“As academic actors, we have the freedom of doing things that would not necessarily make sense commercially, but they are still interesting for us from the research point of view,” he emphasises.

For researchers, being an academic means scientific publishing. The open-source code can be used to clarify the developed technology and obtained results for the research community.

“The working source code backing the results also increases the transparency of publications. What would support the results presented in a scientific paper better than that?” Vanne asks.

“We always try to carefully describe the tests carried out to obtain our results. When questions arise, other researchers are able to repeat our experiments,” Vanne points out.

Vanne and Viitanen also campaign for referring to scientific publications written about open software because citing the software repository has no impact on ordinary publication metrics. Viitanen himself has improved the visibility of the group's publications by using a code snippet to search in the TUNICRIS system for the open access publications that correspond to the publication list on the group’s web page and provided links to them.

Vanne currently works as an Associate Professor. Viitanen is pursuing his doctoral degree at the Unit of Computer Science at the Faculty of Information Technology and Communication Sciences.

 Jarno Vanne became interested in Marko Viitanen’s (right) coding skills. Viitanen brought the idea of open code to UVG: “We wanted to share our work so that others would also learn about it,” Viitanen says. (Photograph: Mikko Korhonen)

Open software improves visibility in the business world

The ever-expanding open-source media library is one of the cornerstones of UVG. It includes various tools for visual data processing.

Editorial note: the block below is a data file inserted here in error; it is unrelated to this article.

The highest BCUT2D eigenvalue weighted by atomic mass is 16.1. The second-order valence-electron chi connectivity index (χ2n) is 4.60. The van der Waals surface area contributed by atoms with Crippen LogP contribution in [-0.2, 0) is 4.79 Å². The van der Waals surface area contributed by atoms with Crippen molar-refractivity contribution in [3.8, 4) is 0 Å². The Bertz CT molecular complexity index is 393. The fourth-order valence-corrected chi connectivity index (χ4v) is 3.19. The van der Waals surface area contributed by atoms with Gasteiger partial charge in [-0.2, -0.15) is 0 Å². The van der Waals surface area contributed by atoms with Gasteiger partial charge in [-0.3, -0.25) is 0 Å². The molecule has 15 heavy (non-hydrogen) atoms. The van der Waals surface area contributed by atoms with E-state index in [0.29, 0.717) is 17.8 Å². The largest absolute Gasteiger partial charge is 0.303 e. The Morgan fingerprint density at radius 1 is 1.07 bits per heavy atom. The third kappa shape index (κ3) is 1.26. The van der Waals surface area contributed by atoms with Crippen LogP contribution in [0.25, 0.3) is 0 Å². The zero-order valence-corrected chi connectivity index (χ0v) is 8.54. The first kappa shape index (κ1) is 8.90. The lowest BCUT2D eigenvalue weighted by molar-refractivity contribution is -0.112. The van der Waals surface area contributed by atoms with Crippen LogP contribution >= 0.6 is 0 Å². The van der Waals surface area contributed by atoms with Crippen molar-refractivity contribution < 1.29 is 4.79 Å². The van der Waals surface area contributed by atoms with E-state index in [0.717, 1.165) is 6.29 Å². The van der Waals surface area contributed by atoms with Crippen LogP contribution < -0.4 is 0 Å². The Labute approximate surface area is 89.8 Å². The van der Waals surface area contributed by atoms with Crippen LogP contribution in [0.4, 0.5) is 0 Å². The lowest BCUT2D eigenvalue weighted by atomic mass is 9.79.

The library is also the best possible business card for company collaboration. The group’s number one software, a video encoder called Kvazaar, has been developed for 12 years. It has also been included in the multimedia library FFmpeg. 

UVG sees its crown jewel as competing for the number one spot in open-source video encoders globally. Kvazaar uses the HEVC standard and is currently the only viable HEVC encoder developed in a purely academic environment.

Vanne considers the dialogue with business partners important because open software and its further development bring a practical addition to academic research and awareness of concrete industry needs. He sees that the group’s visibility increases with open software.

UVG has got several new projects by first letting companies become familiar with open software online.

"For example, the software can be used in the company's own system. We may be asked to code some additional features into the software. Because we do research and not commercial products it is just good that others can also use our software,” Viitanen points out.

Tampere University rewards open science

With the open science promoter award, Tampere University highlights a person, group or project that has promoted open science in an exemplary manner at the university community.

The award is granted based on suggestions submitted by members of Tampere University community. For a group, the prize totals €5,000. The award recipient is decided by the open science steering committee.

The prize is funded by the University of Tampere Foundation sr and Industrial Research Fund at Tampere University of Technology sr.

Open science is a significant part of operations at Tampere University. The openness of science enables extending the very latest results of research and teaching to other researchers and teachers and to businesses and citizens in an equally, ethically, and materially sustainable way. Open science comprises research data, publications, codes and software, methods, learning materials and environments, and citizen science.

Read more about responsible science and research


Ultra Video Group